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This 102-year-old activist was born into the last pandemic. Now she has one message: Vote!

The snapshot showed an elderly woman doing what thousands of Americans are doing this week: mailing her ballot for the presidential election.

Yet it also captured the surreal nature of being a citizen at this precise moment in American history. The voter in question — 102-year-old Beatrice Lumpkin — was born in 1918, a year when a global pandemic was raging and women lacked the right to vote. She could never have predicted that in 2020, she would don a DIY hazmat suit to cast her ballot.

For Lumpkin, a lifelong union organizer whose mailbox selfie went viral earlier this week, voting is a sacred tradition. She hasn’t missed an election since she cast her first vote for Franklin Delano Roosevelt in 1940. And not even the second global pandemic of her lifetime could make her skip this year’s.

“I sent in [for it] the first day I could, and I sent it back the second day I got it,” she said of her ballot, assuring me that she’d also tracked its journey through the postal system until it arrived in the right hands.

That veneration for the ballot box didn’t come from nowhere. As Lumpkin put it in an interview and in her 2013 autobiography “Joy in the Struggle,” her sense of civic duty is a testament both to her decades-long career as an activist and the Jewish immigrant milieu into which she was born just over a century ago.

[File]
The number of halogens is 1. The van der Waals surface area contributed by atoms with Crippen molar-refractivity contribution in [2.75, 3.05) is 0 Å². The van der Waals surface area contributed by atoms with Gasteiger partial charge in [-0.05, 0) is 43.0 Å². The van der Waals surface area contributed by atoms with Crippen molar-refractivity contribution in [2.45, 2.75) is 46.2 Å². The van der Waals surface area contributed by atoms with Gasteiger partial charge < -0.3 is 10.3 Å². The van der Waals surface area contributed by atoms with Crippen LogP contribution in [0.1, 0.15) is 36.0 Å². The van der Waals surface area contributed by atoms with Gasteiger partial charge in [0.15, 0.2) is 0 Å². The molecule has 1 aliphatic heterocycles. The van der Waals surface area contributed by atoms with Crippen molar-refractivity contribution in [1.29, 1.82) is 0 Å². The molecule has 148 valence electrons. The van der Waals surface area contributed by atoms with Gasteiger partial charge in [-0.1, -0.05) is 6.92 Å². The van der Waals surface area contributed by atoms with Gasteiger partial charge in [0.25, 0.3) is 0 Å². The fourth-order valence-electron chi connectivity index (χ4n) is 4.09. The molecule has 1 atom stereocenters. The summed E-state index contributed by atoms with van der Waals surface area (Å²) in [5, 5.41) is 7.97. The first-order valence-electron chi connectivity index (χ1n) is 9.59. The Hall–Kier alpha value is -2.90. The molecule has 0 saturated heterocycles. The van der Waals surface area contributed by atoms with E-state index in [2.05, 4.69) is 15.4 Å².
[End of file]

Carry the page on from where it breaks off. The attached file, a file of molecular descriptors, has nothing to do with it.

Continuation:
Lumpkin spent her formative years in a working-class Jewish neighborhood in the East Bronx. Like almost all their neighbors, her parents were Eastern European immigrants who worked in the garment industry, first in factories (including the notorious Triangle Shirtwaist Factory) and then as owners of a small hand-laundry business. Before coming to America, they’d been active members in the Jewish Socialist Bund; in America, they subscribed not to the Forverts but to its Russian Communist rival, Di Varhayt. Lumpkin picked up her leftist tendencies from the stories her parents told of strikes in Tsarist Russia — as well as from her first-hand observations of the meager returns their back-breaking work in America brought them.

Lumpkin has no memories of the Spanish Flu, but it affected her family deeply: Her younger brother caught an unrelated illness and died during the pandemic, a tragedy Lumpkin attributed partly to the care he received at an overburdened city hospital.

“My whole life would have been different if I had a brother close to me in age,” Lumpkin said, noting that many families have suffered similar tragedies in recent months as the coronavirus pandemic has forced hospitals to divert resources from patients with other illnesses.